Solicitation of Prostitution in Phoenix
The City of Phoenix City Code § 23-52 provides a common example of Arizona law that criminalizes a defendant's act of offering money or other valuable items in exchange for sexual acts with another person. Since each city has their own laws concerning the solicitation of prostitution, it is importan
Possible Prostitution Defense ArgumentsOne of the most common defenses is the "joking" defense. Individuals will often state that they were just kidding when they "solicited" the services of a prostitute or undercover police officer. Intent has to be found through repeated beckoning, stopping, attempted stopping, or other serious engagement of the prostitute or undercover police officer. Successful defense arguments will incorporate a defendant's lack of condoms and lack of money as proof that someone did not intend to hire a prostitute. Additional successful arguments will rely upon whether specific amounts of money and specific sex acts were discussed.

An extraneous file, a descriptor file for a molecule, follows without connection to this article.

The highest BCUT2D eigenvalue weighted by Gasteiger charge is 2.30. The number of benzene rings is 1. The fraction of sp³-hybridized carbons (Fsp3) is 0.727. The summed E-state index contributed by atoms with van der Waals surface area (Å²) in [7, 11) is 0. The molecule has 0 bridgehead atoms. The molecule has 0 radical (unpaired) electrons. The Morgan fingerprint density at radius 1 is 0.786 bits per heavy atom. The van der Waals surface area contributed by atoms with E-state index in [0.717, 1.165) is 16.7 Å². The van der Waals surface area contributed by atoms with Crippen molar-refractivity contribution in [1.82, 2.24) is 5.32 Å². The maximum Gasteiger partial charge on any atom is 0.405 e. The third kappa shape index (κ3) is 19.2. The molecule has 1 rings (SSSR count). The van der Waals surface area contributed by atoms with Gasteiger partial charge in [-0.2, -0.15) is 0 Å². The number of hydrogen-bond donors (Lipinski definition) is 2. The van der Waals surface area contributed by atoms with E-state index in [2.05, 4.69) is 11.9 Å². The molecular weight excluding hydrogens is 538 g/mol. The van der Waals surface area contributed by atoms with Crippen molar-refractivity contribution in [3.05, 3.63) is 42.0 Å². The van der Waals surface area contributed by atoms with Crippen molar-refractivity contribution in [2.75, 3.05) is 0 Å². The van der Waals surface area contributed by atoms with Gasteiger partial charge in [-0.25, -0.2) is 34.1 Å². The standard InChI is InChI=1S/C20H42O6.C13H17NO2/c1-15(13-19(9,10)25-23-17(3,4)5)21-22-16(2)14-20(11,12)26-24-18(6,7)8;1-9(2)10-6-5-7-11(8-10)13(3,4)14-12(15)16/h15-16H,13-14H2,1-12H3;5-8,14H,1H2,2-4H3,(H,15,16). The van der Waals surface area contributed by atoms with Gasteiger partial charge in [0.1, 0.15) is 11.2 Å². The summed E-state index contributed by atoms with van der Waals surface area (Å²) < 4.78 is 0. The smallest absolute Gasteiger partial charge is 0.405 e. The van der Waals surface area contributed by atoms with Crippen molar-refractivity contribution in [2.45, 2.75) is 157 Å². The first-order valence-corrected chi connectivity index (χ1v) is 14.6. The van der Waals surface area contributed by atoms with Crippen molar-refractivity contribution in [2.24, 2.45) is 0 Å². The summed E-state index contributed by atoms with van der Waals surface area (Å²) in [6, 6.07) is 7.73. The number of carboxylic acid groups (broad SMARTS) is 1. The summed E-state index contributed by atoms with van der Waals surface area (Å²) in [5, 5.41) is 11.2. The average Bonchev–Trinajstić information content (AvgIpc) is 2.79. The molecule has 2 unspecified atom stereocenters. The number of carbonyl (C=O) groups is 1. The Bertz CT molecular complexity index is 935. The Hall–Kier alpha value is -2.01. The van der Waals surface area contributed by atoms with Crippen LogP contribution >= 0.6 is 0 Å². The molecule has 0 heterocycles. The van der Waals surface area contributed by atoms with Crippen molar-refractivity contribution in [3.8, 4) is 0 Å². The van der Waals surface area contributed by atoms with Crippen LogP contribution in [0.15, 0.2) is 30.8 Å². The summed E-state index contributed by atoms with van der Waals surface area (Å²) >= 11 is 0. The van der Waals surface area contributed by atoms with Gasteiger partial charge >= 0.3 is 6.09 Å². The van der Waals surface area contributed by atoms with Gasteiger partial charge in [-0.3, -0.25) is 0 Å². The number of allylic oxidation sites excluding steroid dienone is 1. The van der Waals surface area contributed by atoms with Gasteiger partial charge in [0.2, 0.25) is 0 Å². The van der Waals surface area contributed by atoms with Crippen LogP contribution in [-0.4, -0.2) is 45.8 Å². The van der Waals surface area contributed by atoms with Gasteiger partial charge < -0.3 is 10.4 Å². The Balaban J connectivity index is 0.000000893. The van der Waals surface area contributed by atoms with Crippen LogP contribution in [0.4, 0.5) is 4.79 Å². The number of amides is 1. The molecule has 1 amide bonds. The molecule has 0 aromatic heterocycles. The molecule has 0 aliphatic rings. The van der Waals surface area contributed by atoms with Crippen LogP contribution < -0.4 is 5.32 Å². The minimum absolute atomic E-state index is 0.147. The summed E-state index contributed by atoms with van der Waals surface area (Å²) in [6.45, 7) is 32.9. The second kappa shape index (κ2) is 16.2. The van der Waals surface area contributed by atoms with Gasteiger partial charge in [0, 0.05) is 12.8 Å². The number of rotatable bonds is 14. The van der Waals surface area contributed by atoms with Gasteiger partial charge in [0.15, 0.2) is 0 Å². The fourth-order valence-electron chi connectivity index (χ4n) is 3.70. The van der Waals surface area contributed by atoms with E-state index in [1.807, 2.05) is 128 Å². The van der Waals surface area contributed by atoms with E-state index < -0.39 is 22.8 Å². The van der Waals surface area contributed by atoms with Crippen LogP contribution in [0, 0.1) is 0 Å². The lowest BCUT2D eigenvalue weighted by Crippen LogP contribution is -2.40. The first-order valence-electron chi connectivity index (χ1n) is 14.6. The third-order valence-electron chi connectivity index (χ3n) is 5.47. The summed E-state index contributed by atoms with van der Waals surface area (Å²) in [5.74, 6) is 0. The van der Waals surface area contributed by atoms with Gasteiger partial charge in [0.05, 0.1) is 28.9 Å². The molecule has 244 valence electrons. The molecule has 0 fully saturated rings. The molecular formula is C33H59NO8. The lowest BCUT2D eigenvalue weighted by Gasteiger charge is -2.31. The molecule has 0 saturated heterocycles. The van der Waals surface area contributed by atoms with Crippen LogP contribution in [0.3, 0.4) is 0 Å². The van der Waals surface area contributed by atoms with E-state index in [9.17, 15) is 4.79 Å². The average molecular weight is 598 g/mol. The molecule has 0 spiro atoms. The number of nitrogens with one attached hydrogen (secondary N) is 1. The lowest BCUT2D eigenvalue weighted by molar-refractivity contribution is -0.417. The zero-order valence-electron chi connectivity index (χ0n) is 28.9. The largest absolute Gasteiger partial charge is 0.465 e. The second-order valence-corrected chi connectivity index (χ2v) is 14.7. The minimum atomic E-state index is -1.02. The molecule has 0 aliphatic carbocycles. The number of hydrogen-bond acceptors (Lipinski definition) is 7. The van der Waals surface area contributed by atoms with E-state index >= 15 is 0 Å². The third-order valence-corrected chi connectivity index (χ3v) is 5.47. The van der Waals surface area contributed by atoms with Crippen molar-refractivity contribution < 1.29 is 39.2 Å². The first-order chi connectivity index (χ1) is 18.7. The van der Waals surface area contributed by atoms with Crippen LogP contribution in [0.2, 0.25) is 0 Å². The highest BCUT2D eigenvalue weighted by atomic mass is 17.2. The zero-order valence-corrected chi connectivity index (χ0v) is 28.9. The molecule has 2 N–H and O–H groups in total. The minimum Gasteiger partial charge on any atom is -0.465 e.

Possible Rights Violations in Solicitation of Prostitution CasesAs a resident of Arizona, anyone charged with a crime is protected by a "voluntariness" standard. The use of incriminating statements, such as those which may imply a defendant's guilt in a crime, are not permissible as evidence if it is found that the police used intimidation or trickery to gain their statement. Defendants also frequently have their Miranda rights ignored and are denied legal counsel.
Possible Legal and Forensic MisconductSuccessful defense attorneys may seek to examine the authority and validity of any search warrant involved in the case. An experienced attorney will also want to investigate potential flaws in the investigation itself, including blood and DNA samples. A thorough examination of the police investigation must be done, because misleading and false police reports, photo line-ups and witness statements can make a significant difference in a defendant's case.
Punishments for ProstitutionEach city in Arizona is governed by its own municipal code. The solicitation of prostitution is typically classified as a class 1 misdemeanor. As a result, the sentence for those found guilty can range from probation with zero days in jail to up to six months in jail. Fines can be as much as $2500. Additionally, the defendant is subject to the humiliation of being found guilty of the act, may be embarrassed in the local paper, and may be forced to undergo classes and counseling.